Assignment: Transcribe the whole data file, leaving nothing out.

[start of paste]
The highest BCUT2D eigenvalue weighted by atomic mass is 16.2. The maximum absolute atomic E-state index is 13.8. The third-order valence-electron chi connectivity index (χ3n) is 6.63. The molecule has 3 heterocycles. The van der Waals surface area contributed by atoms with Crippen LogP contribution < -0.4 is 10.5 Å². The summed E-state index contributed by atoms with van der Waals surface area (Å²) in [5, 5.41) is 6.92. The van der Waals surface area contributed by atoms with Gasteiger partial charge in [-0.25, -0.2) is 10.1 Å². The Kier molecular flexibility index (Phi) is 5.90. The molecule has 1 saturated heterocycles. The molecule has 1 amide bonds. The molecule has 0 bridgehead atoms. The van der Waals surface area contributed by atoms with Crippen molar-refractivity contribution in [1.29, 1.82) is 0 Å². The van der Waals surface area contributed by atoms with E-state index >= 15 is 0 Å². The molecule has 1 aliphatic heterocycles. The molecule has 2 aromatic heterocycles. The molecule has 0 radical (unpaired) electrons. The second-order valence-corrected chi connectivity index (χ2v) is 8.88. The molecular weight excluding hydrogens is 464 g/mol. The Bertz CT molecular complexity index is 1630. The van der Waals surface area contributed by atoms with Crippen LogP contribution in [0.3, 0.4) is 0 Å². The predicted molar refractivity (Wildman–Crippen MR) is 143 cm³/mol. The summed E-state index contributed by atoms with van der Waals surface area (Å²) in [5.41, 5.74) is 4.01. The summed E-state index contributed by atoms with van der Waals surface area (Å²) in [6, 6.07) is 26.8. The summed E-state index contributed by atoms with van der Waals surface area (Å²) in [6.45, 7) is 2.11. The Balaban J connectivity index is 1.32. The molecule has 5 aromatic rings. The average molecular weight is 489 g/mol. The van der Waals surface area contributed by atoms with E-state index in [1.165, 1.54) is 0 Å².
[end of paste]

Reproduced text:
The highest BCUT2D eigenvalue weighted by atomic mass is 16.2. The maximum absolute atomic E-state index is 13.8. The third-order valence-electron chi connectivity index (χ3n) is 6.63. The molecule has 3 heterocycles. The van der Waals surface area contributed by atoms with Crippen LogP contribution < -0.4 is 10.5 Å². The summed E-state index contributed by atoms with van der Waals surface area (Å²) in [5, 5.41) is 6.92. The van der Waals surface area contributed by atoms with Gasteiger partial charge in [-0.25, -0.2) is 10.1 Å². The Kier molecular flexibility index (Phi) is 5.90. The molecule has 1 saturated heterocycles. The molecule has 1 amide bonds. The molecule has 0 bridgehead atoms. The van der Waals surface area contributed by atoms with Crippen molar-refractivity contribution in [1.29, 1.82) is 0 Å². The van der Waals surface area contributed by atoms with E-state index >= 15 is 0 Å². The molecule has 1 aliphatic heterocycles. The molecule has 2 aromatic heterocycles. The molecule has 0 radical (unpaired) electrons. The second-order valence-corrected chi connectivity index (χ2v) is 8.88. The molecular weight excluding hydrogens is 464 g/mol. The Bertz CT molecular complexity index is 1630. The van der Waals surface area contributed by atoms with Crippen LogP contribution in [0.3, 0.4) is 0 Å². The predicted molar refractivity (Wildman–Crippen MR) is 143 cm³/mol. The summed E-state index contributed by atoms with van der Waals surface area (Å²) in [5.41, 5.74) is 4.01. The summed E-state index contributed by atoms with van der Waals surface area (Å²) in [6, 6.07) is 26.8. The summed E-state index contributed by atoms with van der Waals surface area (Å²) in [6.45, 7) is 2.11. The Balaban J connectivity index is 1.32. The molecule has 5 aromatic rings. The average molecular weight is 489 g/mol. The van der Waals surface area contributed by atoms with E-state index in [1.165, 1.54) is 0 Å².